the power of camp (as a camper + counselor)

I get all types of varied reactions when I tell people that my summer job is working at a day camp. For those who went to camp, they realize how great it can be and are ecstatic. Other people ask, wouldn’t you be better off with an internship?

A few days ago I read this NY Times article on why being a camp counselor teaches you more than interning does. I think everyone in the camp world would agree, but  I’d like to add my own thoughts to this because camp has been a large part of my life for the past 15 years.

As a young child, I was extremely shy, hesitant, and  scared of anything unfamiliar. My mom loves to tell me that I cried every morning for the first two years that I went to camp, and only went thanks to some extremely dedicated counselors.

I was that kid that wouldn’t go in the pool until second grade. I was that kid that didn’t do anything involving heights (I still am). I was that kid that hated boat rides and tubing until eighth grade. I was that kid that liked to befriend the counselors, not my fellow campers.

Being at camp taught me to break out of my shell. I played sports I never normally would have played. I made friends. I did try some new things, but knew my limits. I was able to find the things that I excelled at (I admit, it was mostly arts and crafts). I also learned life skills that I now love. My fear for swimming? I’m now one of the first people in the pool. I may never swim in the olympics, but I can get places, not drown, and look like I know what I’m doing.

As I’ve transitioned from camper to counselor, my role has changed dramatically. Being around 16 kindergardeners all day is exhausting and frustrating if you don’t actually love it. But I want to be able to give them the same camp experience that I still cherish and show them why it’s an amazing place to have the opportunity to spend summers.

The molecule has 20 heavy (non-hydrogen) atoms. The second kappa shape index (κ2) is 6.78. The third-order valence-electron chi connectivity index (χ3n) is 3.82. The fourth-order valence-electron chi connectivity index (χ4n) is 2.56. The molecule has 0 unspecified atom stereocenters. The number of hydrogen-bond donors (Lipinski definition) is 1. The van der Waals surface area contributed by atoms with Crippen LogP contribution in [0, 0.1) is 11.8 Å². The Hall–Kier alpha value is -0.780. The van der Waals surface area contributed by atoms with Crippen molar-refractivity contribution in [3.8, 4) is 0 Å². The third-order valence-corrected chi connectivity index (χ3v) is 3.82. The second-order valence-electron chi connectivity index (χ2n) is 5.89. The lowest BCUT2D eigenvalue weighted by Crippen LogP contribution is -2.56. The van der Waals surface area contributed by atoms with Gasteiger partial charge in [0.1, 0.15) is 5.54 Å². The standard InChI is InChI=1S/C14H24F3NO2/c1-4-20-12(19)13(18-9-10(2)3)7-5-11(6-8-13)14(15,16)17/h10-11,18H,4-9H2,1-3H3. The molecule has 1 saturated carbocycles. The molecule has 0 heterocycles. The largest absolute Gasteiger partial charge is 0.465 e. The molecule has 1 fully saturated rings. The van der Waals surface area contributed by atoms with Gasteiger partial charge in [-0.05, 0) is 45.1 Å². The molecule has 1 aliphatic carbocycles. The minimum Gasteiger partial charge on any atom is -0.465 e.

As a counselor, I’ve learned to be resourceful. I usually have around 22 kids on a bus and then 18 in my normal group. On the bus especially, you may not always have whatever supplies or activities you need and have to make do in a pinch. If a camper is crying for their mom, you need to be able to distract them.

I’ve learned responsibility. The kids rely on you, and your unit leader relies on you, to do what you need to to make sure they have a great day while staying safe. I’ve had children with severe allergies to look after, which is an entirely different layer of responsibility. It’s also in a setting with a boss that’s less intimidating than a real-world boss, but that still allows us responsibility within reason. This year, as a returnee from college I will finally be a head counselor.  So, the responsibility grows but the pride in what I do will also grow.

Speaking of co-counselors, I learn teamwork. You meet two random strangers and have to manage a group of unpredictable kids together for the entire summer. It teaches you how to work with people you may not even have anything in common with. And, if you get lucky like I did last summer, they become some of your best friends.


I learn to be understanding. Kids have issues, or strange tendencies and quirks. Some parents may be particularly demanding, but you learn to appreciate different approaches and do your best to work with them. Again, real world workplace skills.

I’ve learned to not take things too seriously. The outfit I’m wearing above would never leave my room unless it was for camp. You can dress up, be goofy, and for the most part nobody cares.

Ultimately, I enjoy going to camp. I get to be active and to be outside all day while spending time with some of my greatest friends and meeting some incredible kids. On the last day, as the children cry when they’re forced to leave,  I think everyone understands the impact they’ve made on a child’s summer.  I strive to be that counselor that my campers talk about for years to come – just like when I was younger and idolized those counselors.

While internships may help lead to jobs after college, there is no reason to rush to grow up and leave camp. When I have to I will move on, but for now I’d prefer to enjoy my summer and leave my mark at camp each summer.  Screen Shot 2013-07-24 at 6.15.28 PM

Photos: Me and my best friend at camp. We were both campers and are now counselors.



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